The House Democrats have been winnowed down to their base. Whatever they really think about the election results — and there are arguments on both sides — they cannot admit that they made a mistake in pushing for comprehensive health care reform. The loss of 60-five seats must be cast as a noble sacrifice for the greater good.As with all liberal sacrifices, of course, it is mostly someone else whose wealth or position is being offered up. In this election it was mostly the seats of the “insufficiently progressive” members of the Democratic caucus that were sacrificed. For any Democrat who survived the election and wants to stay in Congress there is probably more risk in moving to the centre than in staying the course. So keeping Nancy Pelosi as Democratic Leader makes perfect sense. With Obama, Pelosi, and Reid still in office — and Hillary Clinton denying any interest in an insurgency — there is no one left even to speak for the endangered moderate Democrat.
Of course, Obama’s reelection is essential to ensure that the Democratic sacrifices of 2010 were not in vain. The outcome of that race depends, at this point, almost exclusively on two factors the Democrats cannot control — the unemployment rate and the selection of a Republican Presidential candidate. It is not impossible for an economy to come roaring back. Ronald Reagan was fortunate enough to see the unemployment rate drop by almost two percentage points after his mid-term losses in 1982. In the meantime, it is the Senate Democrats who will be on the firing line in the upcoming battle over Obamacare.
The fascinating question is whether the large class of Senate Democrats who are up for re-election in 2012 will fall on their swords for the President or his legislative legacy. When a House-passed repeal bill heads to the Senate, Harry Reid and the Democratic majority will face two critical questions. First, should they filibuster to ensure that the repeal bill does not even come up for a vote? Second, if the bill does come to a vote, will at least four moderate Senators join their 47 Republican colleagues and actually vote to repeal Obamacare?
A Democratic filibuster could be a dangerous strategy. For one thing, the filibuster would be page-one news as long as it lasts. It would play into the Republican narrative that the health bill, whatever its merits, was imposed on the country by an arrogant Washington elite. Even Obama’s defenders admit that he failed to properly “sell” or “market” the bill. How can they argue against having another opportunity to explain it, followed by an up-or-down vote?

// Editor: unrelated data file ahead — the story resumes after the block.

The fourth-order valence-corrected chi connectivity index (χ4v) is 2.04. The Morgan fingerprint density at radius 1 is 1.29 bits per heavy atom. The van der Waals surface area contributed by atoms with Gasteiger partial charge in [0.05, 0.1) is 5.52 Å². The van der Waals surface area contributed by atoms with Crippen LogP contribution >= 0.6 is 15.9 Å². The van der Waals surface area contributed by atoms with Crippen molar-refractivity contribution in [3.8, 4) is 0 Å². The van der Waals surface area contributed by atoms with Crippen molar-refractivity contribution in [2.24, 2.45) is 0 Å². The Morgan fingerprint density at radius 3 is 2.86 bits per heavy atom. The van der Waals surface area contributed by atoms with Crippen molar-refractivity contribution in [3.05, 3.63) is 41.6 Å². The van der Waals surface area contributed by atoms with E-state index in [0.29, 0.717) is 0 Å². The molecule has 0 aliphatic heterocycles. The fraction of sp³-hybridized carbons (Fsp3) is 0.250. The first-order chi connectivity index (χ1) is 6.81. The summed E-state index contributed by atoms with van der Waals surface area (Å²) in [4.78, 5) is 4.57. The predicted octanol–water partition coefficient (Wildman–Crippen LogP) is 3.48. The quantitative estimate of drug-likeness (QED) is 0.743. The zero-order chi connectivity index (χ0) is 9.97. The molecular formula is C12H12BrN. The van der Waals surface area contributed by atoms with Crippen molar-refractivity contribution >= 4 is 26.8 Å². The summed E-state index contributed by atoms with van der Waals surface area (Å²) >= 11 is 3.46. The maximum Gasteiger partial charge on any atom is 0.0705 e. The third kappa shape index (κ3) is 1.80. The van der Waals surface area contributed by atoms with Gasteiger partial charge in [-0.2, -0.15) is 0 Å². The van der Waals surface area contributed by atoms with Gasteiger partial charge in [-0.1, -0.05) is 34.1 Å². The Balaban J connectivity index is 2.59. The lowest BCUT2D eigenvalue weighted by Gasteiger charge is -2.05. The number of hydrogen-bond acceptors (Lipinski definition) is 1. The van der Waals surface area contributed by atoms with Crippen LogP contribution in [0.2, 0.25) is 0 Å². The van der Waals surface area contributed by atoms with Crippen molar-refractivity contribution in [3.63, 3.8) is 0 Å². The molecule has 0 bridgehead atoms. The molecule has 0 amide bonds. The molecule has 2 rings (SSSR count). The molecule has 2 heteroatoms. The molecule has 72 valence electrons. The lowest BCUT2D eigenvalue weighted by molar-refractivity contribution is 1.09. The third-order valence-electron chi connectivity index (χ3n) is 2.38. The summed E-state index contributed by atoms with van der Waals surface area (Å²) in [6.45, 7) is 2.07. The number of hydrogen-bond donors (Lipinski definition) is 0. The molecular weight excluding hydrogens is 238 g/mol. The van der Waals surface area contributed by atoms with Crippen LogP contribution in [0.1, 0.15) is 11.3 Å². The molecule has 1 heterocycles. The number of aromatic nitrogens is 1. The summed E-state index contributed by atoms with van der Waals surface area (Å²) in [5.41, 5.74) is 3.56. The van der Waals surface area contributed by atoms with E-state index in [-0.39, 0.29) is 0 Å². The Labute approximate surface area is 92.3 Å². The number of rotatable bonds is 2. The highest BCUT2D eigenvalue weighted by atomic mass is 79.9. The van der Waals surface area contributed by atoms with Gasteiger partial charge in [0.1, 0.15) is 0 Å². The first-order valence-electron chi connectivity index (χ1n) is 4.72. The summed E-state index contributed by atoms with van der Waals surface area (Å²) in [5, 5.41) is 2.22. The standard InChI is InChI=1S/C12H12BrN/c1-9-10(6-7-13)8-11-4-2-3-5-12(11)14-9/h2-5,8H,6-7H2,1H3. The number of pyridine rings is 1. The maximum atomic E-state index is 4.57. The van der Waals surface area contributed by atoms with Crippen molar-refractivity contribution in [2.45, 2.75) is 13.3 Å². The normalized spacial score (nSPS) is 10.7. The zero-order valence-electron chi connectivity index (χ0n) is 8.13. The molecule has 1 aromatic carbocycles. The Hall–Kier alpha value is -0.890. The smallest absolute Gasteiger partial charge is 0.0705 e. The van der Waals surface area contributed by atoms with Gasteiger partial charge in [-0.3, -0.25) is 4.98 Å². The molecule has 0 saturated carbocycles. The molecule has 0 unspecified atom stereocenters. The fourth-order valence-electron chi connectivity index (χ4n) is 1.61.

The longer the filibuster goes on, the more it will make Senate Democrats look as though they are unwilling to “move on” to other important aspects of the people’s business, like a jobs bill. If Republicans are clever they may try to make it look as though the Democrats are shutting down the Senate — just the way House Republicans appeared to be shutting down the government under Bill Clinton.
If it comes to a vote on the merits some Democratic Senators may want to vote for repeal — but can they? Perhaps they can argue to their liberal supporters at home — and their House colleagues — that it is a harmless vote, since Obama will inevitably veto the repeal bill. Perhaps they can argue that all they really doing is sending a message to Obama that he should consider making some changes in a bipartisan compromise bill. Either way, look for long floor statements like those the Democrats made when they voted to support the Iraq war — explaining that they weren’t really voting to go to war, only to send a message.
Of course, a Senate vote in favour of repeal would not be completely harmless, even if the bill were vetoed. Most interestingly, it could affect the way the Supreme Court views the law when it comes up for Constitutional review. If Obama’s veto is the only thing standing in the way of repeal, it will be far easier for the Supreme Court to consider invalidating the law on technical grounds without facing voter backlash. More about that in a future column.
For now, despite the horrific election results for the Democrats, it is pointless trying to get them to concede that they may have made any strategic errors. But actions speak louder than words. The Senate vote on repeal, which will come soon enough, will be the acid test of whether they really believe that the 2010 election was little more than a protest against a sour economy.
Donald B. Susswein is a Washington lawyer who practices and writes in the areas of taxation, tax and fiscal policy, and financial institutions and products. He served as an advisor on these issues to the Committee on Finance of the United States Senate. He writes a weekly column for Benzinga every Tuesday.
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